THE African National Congress’s (ANC’s) proposal that education be declared "an essential service" has no prospect of succeeding, according to experts.

It will be illegal in terms of the Labour Relations Act and unworkable even if allowed, based on the total failure to enforce essential services provisions in other sectors.

The ANC will have to go back to the drawing board in its attempts to regulate teachers. It has no option other than to continue the protracted negotiations of recent years with teacher trade unions to modify their behaviour by agreement.

The Congress of South African Trade Unions and two of its public service affiliates, the South African Democratic Teachers' Union (Sadtu) and the National Education and Health Workers Union, have shot down the ANC proposal. They took cover under the Labour Relations Act, which defines essential services as those "the interruption of which would endanger the life, personal safety or health of a whole of part of the population".

This definition is based on that of the International Labour Organisation (ILO), whose conventions the government endorses. The ILO has ruled that education is not included in this definition.

The South African Communist Party has since suggested that the term "essential service" be dropped from the discussion.

ANC secretary-general Gwede Mantashe has refined his comments to say what the party was really seeking was an "attitudinal" change among teachers.

Labour lawyer Anton Roskam, of Haffegee, Roskam and Savage, said on Wednesday that apart from it being impossible to declare education an essential service, any attempt to limit teachers’ right to strike would have to comply with the constitution.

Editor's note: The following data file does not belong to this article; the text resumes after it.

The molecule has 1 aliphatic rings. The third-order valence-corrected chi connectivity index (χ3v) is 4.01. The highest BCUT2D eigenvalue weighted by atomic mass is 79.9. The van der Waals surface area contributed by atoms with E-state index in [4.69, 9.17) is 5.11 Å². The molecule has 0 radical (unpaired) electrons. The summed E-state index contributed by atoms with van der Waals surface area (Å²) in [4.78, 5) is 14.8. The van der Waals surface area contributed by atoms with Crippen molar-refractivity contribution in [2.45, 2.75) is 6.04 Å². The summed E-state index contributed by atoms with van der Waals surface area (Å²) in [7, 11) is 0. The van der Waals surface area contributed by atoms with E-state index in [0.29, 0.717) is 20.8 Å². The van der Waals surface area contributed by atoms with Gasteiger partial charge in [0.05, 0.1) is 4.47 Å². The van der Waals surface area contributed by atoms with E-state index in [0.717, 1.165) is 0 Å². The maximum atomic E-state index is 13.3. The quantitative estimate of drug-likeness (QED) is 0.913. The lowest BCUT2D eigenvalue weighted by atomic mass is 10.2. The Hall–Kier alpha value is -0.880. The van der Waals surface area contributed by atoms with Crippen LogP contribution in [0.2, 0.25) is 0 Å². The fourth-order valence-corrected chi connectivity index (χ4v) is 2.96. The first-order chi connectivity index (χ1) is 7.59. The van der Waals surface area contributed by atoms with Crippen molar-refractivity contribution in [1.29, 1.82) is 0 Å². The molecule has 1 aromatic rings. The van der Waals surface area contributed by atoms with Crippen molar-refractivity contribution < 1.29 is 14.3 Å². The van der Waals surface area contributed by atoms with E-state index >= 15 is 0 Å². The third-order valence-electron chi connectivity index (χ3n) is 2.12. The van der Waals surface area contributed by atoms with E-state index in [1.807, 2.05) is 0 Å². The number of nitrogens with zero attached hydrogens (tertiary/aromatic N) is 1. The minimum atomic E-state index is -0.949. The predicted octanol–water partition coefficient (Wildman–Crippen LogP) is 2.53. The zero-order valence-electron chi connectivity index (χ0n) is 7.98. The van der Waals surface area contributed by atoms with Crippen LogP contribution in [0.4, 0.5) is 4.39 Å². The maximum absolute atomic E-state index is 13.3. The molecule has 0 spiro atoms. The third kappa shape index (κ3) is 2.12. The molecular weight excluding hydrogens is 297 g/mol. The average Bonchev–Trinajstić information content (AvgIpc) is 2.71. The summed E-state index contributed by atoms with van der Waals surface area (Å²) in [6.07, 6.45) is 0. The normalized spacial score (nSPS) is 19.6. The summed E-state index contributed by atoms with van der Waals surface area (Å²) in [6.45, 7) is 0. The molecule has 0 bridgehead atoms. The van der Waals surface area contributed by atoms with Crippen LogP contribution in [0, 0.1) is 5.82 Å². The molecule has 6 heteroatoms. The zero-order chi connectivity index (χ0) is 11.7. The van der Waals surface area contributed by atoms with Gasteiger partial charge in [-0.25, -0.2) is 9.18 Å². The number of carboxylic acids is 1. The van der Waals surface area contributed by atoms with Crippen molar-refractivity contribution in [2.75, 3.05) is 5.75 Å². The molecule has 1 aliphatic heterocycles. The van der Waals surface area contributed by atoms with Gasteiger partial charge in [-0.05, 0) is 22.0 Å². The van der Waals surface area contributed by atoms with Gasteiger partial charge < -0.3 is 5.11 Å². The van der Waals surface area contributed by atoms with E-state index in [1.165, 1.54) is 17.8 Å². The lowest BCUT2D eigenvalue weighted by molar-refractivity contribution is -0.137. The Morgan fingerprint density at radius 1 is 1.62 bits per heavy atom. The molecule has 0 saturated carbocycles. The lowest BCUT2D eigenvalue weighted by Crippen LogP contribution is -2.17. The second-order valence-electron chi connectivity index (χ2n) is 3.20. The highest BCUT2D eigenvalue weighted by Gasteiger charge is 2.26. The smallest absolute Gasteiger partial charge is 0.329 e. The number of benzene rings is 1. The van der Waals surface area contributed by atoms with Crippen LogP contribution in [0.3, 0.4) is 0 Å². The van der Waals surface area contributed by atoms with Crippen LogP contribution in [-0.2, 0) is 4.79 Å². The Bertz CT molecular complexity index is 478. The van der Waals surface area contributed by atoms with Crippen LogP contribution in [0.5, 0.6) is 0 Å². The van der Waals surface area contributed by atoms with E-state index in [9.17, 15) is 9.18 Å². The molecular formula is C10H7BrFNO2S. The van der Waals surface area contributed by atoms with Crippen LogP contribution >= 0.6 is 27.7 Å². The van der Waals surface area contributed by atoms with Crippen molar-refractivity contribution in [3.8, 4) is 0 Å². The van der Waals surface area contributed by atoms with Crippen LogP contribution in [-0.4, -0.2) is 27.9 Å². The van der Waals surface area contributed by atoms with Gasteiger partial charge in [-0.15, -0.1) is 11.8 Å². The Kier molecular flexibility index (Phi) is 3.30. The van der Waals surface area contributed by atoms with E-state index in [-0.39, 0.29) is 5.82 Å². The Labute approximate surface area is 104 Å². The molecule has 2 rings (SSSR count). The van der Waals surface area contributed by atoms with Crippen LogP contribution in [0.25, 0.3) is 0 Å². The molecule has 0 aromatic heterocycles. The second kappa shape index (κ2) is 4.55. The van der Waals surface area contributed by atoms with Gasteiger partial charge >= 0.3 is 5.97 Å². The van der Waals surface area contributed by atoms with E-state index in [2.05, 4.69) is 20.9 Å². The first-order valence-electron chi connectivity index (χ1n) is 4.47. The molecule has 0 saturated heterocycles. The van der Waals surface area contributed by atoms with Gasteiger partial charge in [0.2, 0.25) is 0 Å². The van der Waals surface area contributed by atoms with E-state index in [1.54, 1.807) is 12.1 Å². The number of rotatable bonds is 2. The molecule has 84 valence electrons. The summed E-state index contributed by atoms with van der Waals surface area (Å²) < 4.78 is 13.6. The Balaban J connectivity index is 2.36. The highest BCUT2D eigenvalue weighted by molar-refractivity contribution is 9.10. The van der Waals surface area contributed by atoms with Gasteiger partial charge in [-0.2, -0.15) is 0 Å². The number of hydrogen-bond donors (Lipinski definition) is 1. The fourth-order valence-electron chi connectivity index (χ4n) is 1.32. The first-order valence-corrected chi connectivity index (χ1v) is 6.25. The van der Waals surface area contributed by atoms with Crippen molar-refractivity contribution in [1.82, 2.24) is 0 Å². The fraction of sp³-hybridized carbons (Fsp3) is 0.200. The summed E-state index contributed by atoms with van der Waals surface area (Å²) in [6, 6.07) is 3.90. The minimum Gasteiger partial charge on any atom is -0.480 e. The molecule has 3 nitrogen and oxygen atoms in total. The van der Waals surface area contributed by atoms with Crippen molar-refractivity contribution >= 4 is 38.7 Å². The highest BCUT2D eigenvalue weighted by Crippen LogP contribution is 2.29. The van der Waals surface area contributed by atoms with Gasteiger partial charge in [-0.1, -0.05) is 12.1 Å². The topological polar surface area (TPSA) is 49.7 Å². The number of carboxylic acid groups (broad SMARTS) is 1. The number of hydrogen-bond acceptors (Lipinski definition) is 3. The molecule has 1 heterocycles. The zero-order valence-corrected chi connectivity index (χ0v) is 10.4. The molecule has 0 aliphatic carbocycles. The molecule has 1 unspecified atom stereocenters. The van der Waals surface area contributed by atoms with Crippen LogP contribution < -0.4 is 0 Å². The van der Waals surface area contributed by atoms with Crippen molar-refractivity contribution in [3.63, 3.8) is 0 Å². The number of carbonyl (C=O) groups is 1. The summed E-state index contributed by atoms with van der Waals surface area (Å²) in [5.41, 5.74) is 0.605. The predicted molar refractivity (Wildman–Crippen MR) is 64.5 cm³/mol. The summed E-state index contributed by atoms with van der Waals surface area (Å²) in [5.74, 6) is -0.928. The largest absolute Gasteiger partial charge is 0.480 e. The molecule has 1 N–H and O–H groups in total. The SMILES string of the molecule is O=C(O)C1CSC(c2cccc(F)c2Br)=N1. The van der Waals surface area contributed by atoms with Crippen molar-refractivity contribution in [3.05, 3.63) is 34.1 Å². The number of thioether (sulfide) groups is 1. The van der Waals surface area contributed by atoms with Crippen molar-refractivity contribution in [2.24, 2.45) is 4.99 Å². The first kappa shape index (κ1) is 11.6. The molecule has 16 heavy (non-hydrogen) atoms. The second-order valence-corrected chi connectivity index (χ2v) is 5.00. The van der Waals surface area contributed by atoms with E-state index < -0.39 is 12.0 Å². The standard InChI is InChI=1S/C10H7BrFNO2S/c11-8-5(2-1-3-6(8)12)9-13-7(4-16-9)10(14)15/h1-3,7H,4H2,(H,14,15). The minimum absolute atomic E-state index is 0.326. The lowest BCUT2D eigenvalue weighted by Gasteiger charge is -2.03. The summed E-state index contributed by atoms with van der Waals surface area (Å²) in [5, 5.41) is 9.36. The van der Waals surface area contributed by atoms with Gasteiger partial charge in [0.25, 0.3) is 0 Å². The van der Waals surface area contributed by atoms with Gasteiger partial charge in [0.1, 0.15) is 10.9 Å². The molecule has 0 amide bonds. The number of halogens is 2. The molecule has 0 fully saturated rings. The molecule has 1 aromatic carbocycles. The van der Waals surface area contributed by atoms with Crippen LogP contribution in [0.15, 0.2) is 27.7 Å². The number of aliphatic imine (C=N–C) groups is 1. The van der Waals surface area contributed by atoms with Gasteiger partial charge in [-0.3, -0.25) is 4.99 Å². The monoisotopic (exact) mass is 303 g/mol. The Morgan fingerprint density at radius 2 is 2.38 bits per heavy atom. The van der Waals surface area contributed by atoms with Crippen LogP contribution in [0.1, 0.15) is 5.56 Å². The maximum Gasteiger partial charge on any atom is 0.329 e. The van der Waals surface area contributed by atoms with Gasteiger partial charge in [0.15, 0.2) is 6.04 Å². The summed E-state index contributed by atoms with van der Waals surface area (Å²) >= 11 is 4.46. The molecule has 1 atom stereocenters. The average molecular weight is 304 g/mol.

Sadtu general secretary Mugwena Maluleke said the union had requested a meeting with the ANC to discuss the issue, but it was inconceivable that it would enter into any voluntary agreement to limit the right to strike. "The strike is the only weapon that workers have.

"It would make no sense to agree to limitations on that."

The government had recourse in the event of unprotected labour disruptions. It could take disciplinary action against the involved teachers, Mr Maluleke said.

"Why do they need another law, when in fact they are not enforcing the one that they have?"

Mr Roskam said protected and procedural strikes in the education sector in the past 10 years were few "and hardly an issue". The problem was that the employer was not enforcing the Labour Relations Act.

The focus on essential services has highlighted the failure of the provisions of the Labour Relations Act so far to regulate strike activity. This is particularly the case in essential services.

The result has been that essential services workers — such as nurses, doctors, some municipal workers, and employees essential to electricity generation and distribution — have in recent years gone on strike regardless of the law.

Mr Roskam has written several research papers on the problem and has proposed amendments to the act. The issue of essential services was fraught with challenges, he said.

The essential services committee, brought into being by the act, had to name sectors to be declared essential services. Then workers and employers in the sectors should draw up a collective agreement that specified who had to remain at work during a strike.

But in the past 17 years, only one such agreement — between Eskom and the National Union of Metalworkers of South Africa — was concluded. "This agreement has since collapsed and I don’t know of a single one that is in effect," Mr Roskam said.

The result had been that sectors that had been declared essential services tended to "ignore the law and go on strike".